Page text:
One of the National Oceanic and Atmospheric Administration’s (NOAA) primary objectives is to share information about changes in weather, climate, oceans, and coasts. Effectively sharing this information requires emerging technologies that use new methods to collect data and convert them into knowledge. Emerging technologies is an area of special interest to managers who oversee NOAA’s observing systems, which account for roughly half of NOAA’s $5.7 billion annual budget.
The NOAA Observing Systems Council (NOSC) sponsors Emerging Technologies Workshops (ETWs) to spotlight technologies on the rise at NOAA. The second annual ETW, held in August 2017, included an expanded format that allowed presenters from industry and academia to discuss some of NOAA’s most urgent needs.
Stephen Volz, NOAA’s assistant administrator and acting assistant secretary for environmental observation and prediction, used his keynote address to stress the workshop’s key role in managing, directing, advancing, and improving NOAA’s observing system portfolio and its ever widening range of information gathering services.
The workshop contained seven plenaries. Each plenary showcased as many as five new technologies and concluded with an expert panel (Table 1). NOAA’s Technology, Planning and Integration for Observation (TPIO) division had identified the most significant gaps in NOAA’s observation requirements, using a cutting-edge methodology that it developed to predict the impact on NOAA’s mission if the gaps went unfulfilled. Respondents to a special request for information (RFI) that NOAA distributed before the workshop were asked to propose new technologies that could fill these gaps, and these responses, in turn, determined the session topics.
|Table 1. The 2017 Emerging Technologies Workshop by the Numbers|
|Numbers||Examples and Details|
|Number of participants||260||about two thirds affiliated with NOAA; about one third from industry, academia, and other governmental agencies|
|Subject matter experts on emerging technologies||41||about 75% affiliated with NOAA, about 20% from private industry and academia, and about 10% from agencies across the federal government|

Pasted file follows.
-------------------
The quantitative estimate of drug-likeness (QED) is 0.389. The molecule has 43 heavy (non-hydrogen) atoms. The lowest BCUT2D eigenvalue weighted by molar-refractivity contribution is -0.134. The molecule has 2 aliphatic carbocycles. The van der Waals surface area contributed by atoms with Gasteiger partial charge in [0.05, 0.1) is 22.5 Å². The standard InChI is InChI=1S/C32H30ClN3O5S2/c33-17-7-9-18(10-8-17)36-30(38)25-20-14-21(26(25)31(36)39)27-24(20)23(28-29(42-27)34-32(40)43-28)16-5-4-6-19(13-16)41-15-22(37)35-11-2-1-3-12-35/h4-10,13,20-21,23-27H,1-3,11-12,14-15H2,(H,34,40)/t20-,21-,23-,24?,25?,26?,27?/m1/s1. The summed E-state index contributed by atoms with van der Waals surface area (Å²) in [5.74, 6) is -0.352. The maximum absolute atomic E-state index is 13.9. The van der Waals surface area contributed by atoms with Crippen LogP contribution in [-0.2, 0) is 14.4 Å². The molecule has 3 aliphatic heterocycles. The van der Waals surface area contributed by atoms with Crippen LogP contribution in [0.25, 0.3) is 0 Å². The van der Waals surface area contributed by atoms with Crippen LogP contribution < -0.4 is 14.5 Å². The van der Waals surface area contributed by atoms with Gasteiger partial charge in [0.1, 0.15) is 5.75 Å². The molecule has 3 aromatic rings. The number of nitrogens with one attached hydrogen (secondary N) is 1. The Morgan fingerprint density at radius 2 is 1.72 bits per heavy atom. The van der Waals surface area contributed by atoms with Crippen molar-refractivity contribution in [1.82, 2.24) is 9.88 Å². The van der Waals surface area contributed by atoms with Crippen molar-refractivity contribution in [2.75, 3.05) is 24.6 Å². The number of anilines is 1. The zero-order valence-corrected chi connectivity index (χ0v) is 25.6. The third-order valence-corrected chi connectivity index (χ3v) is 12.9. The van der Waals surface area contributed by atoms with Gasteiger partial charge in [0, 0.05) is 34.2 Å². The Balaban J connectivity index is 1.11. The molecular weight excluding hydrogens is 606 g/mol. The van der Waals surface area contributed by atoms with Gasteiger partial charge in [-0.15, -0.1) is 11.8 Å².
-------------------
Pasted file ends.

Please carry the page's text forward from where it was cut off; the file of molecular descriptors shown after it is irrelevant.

|Technical posters created by participants that further detailed these new and emerging technologies||38||see below|
|Emerging technologies featured in short talks, 10–15 minutes each||33||conducting severe weather reconnaissance with unmanned aircraft; modeling ocean currents using a cloud-based sandbox; building 3-D wind models using mashed-up data from multiple satellites; improving satellite geolocation by leveraging smartphone-based GPS capabilities|
|Environmental information gaps outlined in NOAA’s ETW request for information, released on FedBizzOpps.gov||10||ocean-based information gaps, including global ocean current profiles, temperature profiles, and salinity profiles; and land/atmosphere-based information gaps, including bathymetry, hydrography, topography, elevation, and surface wind profiles|
|Environmental domains based on the location of the observing system platform, each featured in its own session||4||oceanic, atmospheric, terrestrial, and space|
|New session topic on data management and analytics||1||new for 2017|
A major outcome of the workshop was the recommendation to improve engagement between NOAA and the private sector, academia, and other federal agencies. The workshop successfully engaged these sectors by providing a platform for NOAA to articulate its needs and allowing organizations to present relevant technologies. Presenters noted that industry can offer many resources to NOAA regarding innovation capacity, information technology bandwidth, and personnel that could expedite product creation and expand the breadth of products the agency makes available.
Participants also suggested that NOAA do more to harvest mature data analysis techniques that can make better use of the “big data sets” that NOAA collects and creates. This effort would involve expanding the use of cloud computing to increase the agency’s analytic capabilities and the availability of NOAA data.
Nothing in this report is a U.S. government endorsement of any company or product. No financial or travel support was provided to private-sector entities to attend or present at the workshop. The RFI issued by NOAA stated that anything shared with NOAA in response to the RFI, or presented at the ETW, could be made publicly available.
We thank the TPIO employees involved in generating this report, including Meredith Wagner, Jeff de La Beaujardière, Brit Meredith, Jon Corsiglia, Daniel Gillespie, Alyssa Templeton, and TPIO director Martin Yapur.
—Justin C. Goldstein (email: firstname.lastname@example.org) and Anne J. Kennerley, Technology, Planning and Integration for Observation Division, NOAA, Silver Spring, Md.; also at Riverside Technology, Inc., Fort Collins, Colo.; and Adam Steckel, Technology, Planning and Integration for Observation Division, NOAA, Silver Spring, Md.
Goldstein, J. C.,Kennerley, A. J., and Steckel, A. (2018), NOAA seeks emerging technologies to further its mission, Eos, 99, https://doi.org/10.1029/2018EO098135. Published on 16 May 2018.
Text © 2018. The authors. CC BY-NC-ND 3.0
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